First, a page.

While bad reviews might be the first thing you think of when it comes to reputation management, that’s not the only source of negative publicity we’re talking about. Reputation management is more than just reviews and review sites, it’s also your own website, your responses to criticism, your online social presence, profiles and any potential media coverage. It’s a lot to keep track of, but nowadays it’s probably just as important as your marketing strategies.
More than ever, customers are taking testimonials to heart. According to BrightLocal research, 87% of consumers read online reviews for local businesses. Additionally, 91% of 18-34 year olds trust online reviews as much as personal recommendations, and 93% of consumers say that online reviews influenced their purchase decisions. So yeah, reviews matter. They can help increase consumer trust and even help you appear higher in search engine rankings. And negative reviews can sink a business too. Based on reviewtrackers.com data, 94 percent of customers say an online review has convinced them to avoid a business. Keeping up-to-date on your reviews across all the review sites can be challenging, but it’s worth the time and money. Communication should be a priority. Respond to reviews, good and bad. Build a relationship with your customers. Be transparent and specific, promptly. Remember, your responses are seen by more than just the one customer you’re speaking to. Google My Business is among the most important, but don’t forget about Facebook, Yelp, Better Business Bureau and YellowPages. Plus, there are many category-specific review sites that also need to be monitored.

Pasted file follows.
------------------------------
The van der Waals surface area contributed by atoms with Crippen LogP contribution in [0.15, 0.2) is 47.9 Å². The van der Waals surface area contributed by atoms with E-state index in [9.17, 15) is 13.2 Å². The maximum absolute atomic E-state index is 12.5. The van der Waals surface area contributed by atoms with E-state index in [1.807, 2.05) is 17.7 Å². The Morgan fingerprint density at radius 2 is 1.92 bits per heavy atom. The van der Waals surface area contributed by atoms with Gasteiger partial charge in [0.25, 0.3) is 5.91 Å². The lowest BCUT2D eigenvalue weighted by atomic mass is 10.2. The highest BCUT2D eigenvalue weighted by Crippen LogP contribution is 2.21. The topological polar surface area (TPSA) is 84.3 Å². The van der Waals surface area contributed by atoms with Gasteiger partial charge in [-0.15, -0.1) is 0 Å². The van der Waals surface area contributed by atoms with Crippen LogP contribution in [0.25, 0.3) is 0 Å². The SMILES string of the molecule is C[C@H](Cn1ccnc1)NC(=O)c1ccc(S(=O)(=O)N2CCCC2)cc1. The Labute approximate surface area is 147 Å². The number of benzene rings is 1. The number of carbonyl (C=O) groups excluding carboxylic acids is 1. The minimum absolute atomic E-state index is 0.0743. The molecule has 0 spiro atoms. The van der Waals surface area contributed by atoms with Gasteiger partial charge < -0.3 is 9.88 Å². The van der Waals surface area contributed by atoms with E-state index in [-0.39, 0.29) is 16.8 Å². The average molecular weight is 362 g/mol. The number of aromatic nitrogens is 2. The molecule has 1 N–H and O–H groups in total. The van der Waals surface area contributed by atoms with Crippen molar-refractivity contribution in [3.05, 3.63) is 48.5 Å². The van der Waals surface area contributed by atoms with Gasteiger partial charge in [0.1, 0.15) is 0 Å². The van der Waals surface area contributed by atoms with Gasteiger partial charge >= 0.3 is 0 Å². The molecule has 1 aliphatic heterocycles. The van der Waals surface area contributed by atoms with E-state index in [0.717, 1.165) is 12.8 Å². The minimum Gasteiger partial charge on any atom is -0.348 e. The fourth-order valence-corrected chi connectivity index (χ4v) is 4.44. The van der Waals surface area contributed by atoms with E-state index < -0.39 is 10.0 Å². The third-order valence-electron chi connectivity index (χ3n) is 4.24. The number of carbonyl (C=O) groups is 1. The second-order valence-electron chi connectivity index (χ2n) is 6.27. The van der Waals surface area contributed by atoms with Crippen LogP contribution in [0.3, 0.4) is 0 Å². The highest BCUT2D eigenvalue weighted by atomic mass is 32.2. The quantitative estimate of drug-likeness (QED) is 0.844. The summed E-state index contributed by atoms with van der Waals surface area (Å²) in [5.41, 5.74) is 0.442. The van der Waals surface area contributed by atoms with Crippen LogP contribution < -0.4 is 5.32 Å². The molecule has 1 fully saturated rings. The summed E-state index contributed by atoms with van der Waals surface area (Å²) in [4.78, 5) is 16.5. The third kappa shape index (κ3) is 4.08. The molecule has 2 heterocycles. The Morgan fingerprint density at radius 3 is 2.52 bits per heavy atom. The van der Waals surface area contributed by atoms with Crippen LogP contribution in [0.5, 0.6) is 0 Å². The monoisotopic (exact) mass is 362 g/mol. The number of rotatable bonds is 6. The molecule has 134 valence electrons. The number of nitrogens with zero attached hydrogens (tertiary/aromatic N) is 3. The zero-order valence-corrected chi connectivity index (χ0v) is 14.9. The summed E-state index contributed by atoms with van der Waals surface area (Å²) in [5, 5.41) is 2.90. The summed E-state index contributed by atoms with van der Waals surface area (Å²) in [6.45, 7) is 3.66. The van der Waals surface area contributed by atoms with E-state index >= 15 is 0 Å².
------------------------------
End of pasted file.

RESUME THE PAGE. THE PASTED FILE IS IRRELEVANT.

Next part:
Ensuring your own website and GMB page are current, transparent and reflect your business’ values are also important aspects of your rep management. First impressions count and if your information is out of date, inaccurate or difficult to navigate, your relationship with your customers is already in trouble. Additionally, your website’s SEO value is a significant factor in that your business site should be the first result that appears when a customer searches for you; if other media sources show up first, that could be a detractor.
Social media should be a way for you to interact directly with your current and potential customers. It can be a fun and easy way to create a 1-to-1 communication channel. Your social media presence should reflect your brand personality and help to build trust. Respond to comments or criticism quickly, honestly and politely and invite discussion. Use feedback to better understand your audience and be open to adjusting your message to better connect with your targeted customers.
Good PR also helps. A wide range of positive content about your business and your brand will help you maintain a good reputation. Google search results have influence. Hopefully, when someone searches your business name, your website shows up first – but what else appears? Ideally, there will be positive reviews and articles talking about your brand. Have you made charitable contributions to your community? Do you participate in local events? If so, make sure your customers know it! Get involved. And get some local media coverage to share your involvement. Do you have excellent relationships with your vendors? Do you have local suppliers or partners? You can ask them for more than just backlinks. You can create and share content supporting each other – a mutually beneficial reputation boost.
Honesty, accuracy, transparency and quick response – these are the keys to a solid online reputation. And remember, it’s not just about online reviews. Make sure you’re taking good care of your website and GMB page, monitor your social media and respond quickly and graciously, solicit some good PR and tailor your online presence to your audience based on real feedback. Online reputation management isn’t a one-and-done project. It’s ongoing and it takes time to build, but it’s the face of your business so it’s crucial to maintain.